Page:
Alastair Campbell asks people to support See Change and end mental health stigma

I am delighted to support the See Change ‘Make a Ripple’ campaign by speaking out for you, by speaking about my own experiences and by becoming an Ambassador for you. Hopefully, this story will help others speak out.

When I became Tony Blair’s press secretary, I knew that the ‘skeletons’ would probably come out, so I never hid the fact I’d had a nervous breakdown. I’d always been very open about it, calling it my ‘mad period’. There’s no point pretending I wasn’t mad, because I was, probably for some time up to my breakdown, and then it took quite a while to recover. I think people are disarmed when you’re up front about it. I’ve never had anybody say a bad thing about my breakdown.

It happened in 1986 when I was 29. I’d been a journalist at the Mirror and was poached by Eddy Shah’s Today when it was launched. It was a disaster. I’d left a professional and political base I felt totally at home with and gone somewhere I felt a bit alien. I was over promoted; I hit the bottle pretty hard, got completely manic and cracked.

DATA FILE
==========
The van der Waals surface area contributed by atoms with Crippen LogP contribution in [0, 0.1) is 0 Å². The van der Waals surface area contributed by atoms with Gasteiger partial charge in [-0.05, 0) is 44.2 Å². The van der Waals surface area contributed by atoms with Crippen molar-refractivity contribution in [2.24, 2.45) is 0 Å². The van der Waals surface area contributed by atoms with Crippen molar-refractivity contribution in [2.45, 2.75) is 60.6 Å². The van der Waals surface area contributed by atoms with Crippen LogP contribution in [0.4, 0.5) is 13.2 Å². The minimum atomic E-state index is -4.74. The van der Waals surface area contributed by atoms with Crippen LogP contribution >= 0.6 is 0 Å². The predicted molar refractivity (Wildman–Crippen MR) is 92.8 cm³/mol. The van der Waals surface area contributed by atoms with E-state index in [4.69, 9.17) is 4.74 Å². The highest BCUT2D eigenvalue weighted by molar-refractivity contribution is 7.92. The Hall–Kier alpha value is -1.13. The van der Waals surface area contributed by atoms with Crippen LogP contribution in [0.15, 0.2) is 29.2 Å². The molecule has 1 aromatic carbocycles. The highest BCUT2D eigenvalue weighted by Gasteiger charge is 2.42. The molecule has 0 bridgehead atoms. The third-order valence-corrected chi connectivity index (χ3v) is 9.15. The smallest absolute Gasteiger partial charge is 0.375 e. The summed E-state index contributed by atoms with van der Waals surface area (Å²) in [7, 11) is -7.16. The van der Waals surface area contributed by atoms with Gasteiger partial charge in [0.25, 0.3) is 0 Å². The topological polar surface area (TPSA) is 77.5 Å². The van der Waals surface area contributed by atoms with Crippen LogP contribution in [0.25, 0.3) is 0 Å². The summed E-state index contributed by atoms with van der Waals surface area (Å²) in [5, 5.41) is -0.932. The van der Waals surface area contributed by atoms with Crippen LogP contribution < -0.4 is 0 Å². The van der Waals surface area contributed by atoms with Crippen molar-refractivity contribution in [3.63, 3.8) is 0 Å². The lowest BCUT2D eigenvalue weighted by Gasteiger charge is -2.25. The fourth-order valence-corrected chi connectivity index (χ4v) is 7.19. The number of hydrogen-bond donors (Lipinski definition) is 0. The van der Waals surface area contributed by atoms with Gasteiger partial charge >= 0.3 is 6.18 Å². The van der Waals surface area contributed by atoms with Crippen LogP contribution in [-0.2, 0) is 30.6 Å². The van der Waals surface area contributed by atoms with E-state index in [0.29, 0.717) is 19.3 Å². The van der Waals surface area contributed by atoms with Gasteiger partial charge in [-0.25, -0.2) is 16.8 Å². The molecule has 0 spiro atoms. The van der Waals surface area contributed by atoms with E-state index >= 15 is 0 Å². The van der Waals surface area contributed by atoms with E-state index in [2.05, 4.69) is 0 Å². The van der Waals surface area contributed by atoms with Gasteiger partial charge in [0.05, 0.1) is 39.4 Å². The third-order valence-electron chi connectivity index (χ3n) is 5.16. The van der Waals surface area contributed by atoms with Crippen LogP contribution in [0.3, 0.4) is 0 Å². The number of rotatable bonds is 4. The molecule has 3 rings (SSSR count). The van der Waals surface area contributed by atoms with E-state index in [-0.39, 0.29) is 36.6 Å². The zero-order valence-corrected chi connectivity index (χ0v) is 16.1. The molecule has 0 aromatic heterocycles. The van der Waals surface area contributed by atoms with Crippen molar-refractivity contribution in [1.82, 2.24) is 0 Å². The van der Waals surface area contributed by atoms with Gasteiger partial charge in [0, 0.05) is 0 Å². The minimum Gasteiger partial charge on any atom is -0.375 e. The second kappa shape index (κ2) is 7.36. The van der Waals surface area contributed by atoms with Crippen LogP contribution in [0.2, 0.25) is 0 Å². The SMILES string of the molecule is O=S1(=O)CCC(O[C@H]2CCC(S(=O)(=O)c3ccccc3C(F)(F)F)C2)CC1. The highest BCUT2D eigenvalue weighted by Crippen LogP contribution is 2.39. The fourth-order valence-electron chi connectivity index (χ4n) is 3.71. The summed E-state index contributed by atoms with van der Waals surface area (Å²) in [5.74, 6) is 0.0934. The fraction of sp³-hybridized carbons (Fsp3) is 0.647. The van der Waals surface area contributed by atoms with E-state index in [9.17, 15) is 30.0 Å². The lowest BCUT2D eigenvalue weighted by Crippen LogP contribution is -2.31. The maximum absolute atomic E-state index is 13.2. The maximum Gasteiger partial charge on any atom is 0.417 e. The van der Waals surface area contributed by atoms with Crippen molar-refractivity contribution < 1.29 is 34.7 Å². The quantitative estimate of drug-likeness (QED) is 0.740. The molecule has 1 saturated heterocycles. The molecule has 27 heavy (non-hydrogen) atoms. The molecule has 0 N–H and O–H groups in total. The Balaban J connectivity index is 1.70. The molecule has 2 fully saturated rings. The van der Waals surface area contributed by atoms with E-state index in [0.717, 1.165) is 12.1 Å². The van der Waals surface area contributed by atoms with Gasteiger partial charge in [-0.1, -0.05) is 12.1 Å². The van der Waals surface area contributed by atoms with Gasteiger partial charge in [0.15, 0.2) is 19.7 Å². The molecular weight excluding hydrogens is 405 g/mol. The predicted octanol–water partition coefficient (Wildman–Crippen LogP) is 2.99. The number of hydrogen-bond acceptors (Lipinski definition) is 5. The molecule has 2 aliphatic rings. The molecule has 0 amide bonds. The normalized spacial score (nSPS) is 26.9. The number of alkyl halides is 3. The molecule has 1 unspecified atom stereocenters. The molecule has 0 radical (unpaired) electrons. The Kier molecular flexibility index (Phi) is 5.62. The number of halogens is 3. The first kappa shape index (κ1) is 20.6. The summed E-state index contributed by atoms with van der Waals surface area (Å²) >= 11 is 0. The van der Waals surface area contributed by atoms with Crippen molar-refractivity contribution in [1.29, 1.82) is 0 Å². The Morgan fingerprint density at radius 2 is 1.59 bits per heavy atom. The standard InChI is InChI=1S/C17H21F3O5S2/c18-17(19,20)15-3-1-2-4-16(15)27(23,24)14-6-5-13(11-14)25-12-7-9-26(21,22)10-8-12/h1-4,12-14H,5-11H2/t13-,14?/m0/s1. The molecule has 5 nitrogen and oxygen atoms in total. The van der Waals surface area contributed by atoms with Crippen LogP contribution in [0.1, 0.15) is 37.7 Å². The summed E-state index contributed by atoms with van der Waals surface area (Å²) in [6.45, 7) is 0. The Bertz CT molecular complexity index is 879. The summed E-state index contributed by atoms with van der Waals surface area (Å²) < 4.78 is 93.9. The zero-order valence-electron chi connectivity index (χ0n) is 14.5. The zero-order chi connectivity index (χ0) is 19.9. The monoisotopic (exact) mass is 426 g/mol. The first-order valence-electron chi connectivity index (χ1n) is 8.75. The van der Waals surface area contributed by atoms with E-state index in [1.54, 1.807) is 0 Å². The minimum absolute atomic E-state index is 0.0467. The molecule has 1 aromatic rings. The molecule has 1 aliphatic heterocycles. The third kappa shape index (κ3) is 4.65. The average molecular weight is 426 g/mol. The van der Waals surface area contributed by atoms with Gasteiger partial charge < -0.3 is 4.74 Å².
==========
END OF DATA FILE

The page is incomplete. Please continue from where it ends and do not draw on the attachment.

On the day it finally happened, it was like this piece of glass cracking in slow motion into thousands of pieces inside your head, and you’re struggling to hold it together and the harder you try, the more the glass cracks, and you end up with your head an explosion of sounds and memories and madness.

I was doing a piece on Neil Kinnock in Scotland. I’d got detached from the main party and was picked up by the police for my own safety because I was behaving oddly, putting all my possessions into a little pile in the foyer of the building I was in. Earlier, I’d been driving a hire car and I knew I was incapable of driving properly so I dumped it and called the office and told them to collect it.